Saturday, March 15, 2014


I kept asking myself, “what am I doing down here”.  This isn’t really my kind of water and certainly not really Gheenoe water but I just had to see for myself what this tail-race was all about

 I had to be very careful putting the boat in the water down here as the shoreline is all boulders and rocks.  What else is new?

 I got everything sorted out and finally got underway, very slowly.  I was told by a couple fishermen that I would have good depth all the way to the island about two miles downstream but I didn't want to push luck.  This boat is fiberglass and this is an aluminum boat lake, river.

The water was calm and flat as there was no release from the dam upstream and the boat had 5 to 7 feet of water under it most of the trip down to the island except for a few spots where 4 feet was the normal.
Both shorelines were attractive and the river has its share of whitetail deer.  This is great otter habitat and I may explore this water more thorough later on.
 Can you see that sneaky little girl in the above shot?
The island came in view dead ahead and I could see the water flowing over rocks on both sides.  No boat would pass beside that place without the additional water of a release to increase depth.
 You can see the rough, shallow water line in the picture below.  Thats as far as a boat can go - even a jet boat can't get over that.
I really wanted to explore the island but I can't get to it.  Almost can but almost only counts in horse shoes.  So close though.  Need a canoe, which I don't have anymore.  wonder how long I can live without a paddle in my hands.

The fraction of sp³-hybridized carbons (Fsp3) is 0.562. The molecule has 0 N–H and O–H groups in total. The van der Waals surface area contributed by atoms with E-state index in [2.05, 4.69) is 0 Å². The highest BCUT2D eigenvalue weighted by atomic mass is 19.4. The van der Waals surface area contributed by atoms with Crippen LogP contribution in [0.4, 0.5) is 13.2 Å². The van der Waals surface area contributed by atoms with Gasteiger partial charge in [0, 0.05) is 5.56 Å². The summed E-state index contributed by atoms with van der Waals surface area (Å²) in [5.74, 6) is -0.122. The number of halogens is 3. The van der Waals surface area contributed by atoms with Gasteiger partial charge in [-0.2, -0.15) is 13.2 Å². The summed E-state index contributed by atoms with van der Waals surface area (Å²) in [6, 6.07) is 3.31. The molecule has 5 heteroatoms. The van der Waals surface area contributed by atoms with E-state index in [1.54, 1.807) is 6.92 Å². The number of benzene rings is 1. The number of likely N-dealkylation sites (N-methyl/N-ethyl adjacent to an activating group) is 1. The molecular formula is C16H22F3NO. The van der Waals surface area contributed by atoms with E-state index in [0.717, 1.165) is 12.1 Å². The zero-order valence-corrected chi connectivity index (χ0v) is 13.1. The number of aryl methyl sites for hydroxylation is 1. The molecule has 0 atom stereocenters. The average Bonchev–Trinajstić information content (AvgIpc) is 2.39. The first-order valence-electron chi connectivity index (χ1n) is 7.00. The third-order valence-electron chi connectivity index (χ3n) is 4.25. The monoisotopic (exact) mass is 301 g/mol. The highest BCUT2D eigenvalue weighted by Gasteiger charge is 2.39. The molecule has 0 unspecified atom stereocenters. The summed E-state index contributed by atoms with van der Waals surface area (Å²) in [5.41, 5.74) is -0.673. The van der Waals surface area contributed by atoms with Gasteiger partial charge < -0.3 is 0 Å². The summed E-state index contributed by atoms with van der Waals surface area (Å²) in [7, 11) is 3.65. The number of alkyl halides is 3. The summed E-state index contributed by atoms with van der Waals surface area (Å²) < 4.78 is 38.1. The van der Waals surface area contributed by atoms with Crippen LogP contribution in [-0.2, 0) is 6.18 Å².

There are a lot of wood-ducks and mallards on the water down here and I'll be they are here because humans can't get to them.. 
And, I can't wait to get my 500 mm telephoto lens back from the repair shop.  I'm really tired of sub par shots.  I never realized how much I relied on that monster lens.  Should be about another two weeks I'd say before I get it back.
So far this water isn't showing me much from Nance Ferry downstream to this point.  I wouldn't bring a boat down here to float downstream for fishing purposes.  It is as I thought - a fishing spot for primarily the local folks and the occasional trout fishing guide picking up a buck on the uninformed fly fisherman, and that's OK and as it should be.
I got to the island and saw it was surrounded by underwater boulders and decided to back away.  A canoe or kayak could easily approach but I won't risk this boat.  I noticed a really great cave on the way back upstream.  This thing was huge and I wanted to get inside in the worse way but, as usual, it is on private property.  I'm tempted to just go inside anyway and be a rascal like everyone else.  We'll see.  This isn't just a tiny cave.  It's the real McCoy.

Its only about 9:30 AM and I'm missing Shade who I left asleep on my bed when I left.  She got that drain tube removed yesterday morning and things are a lot better.  There is now two nasty holes in her chest where the tube was inserted.  I don't understand why they weren't sutured.  I guess the doc didn't want to put her under again.  She will be alright if I can keep her from scratching it with her hind foot.  I bought her a T shirt to cover the stitches and prevent her from licking the area but that didn't last long.
I can't bring her with me as she will instantly be in the water and the wound isn't healed yet.  I fear infection will be the result of taking her out too soon.  All in good time.  She's my light in this life.   So, that's the morning - a little different water but not much variation from Cherokee Lake, which is the rock pile of my life.  I say that tongue in cheek.  Foul weather is due to hit starting tomorrow, which I can't believe, and may put the stops to plans for an eagle count on Douglas Lake.  We'll see how it goes.  See you later and thanks for looking in.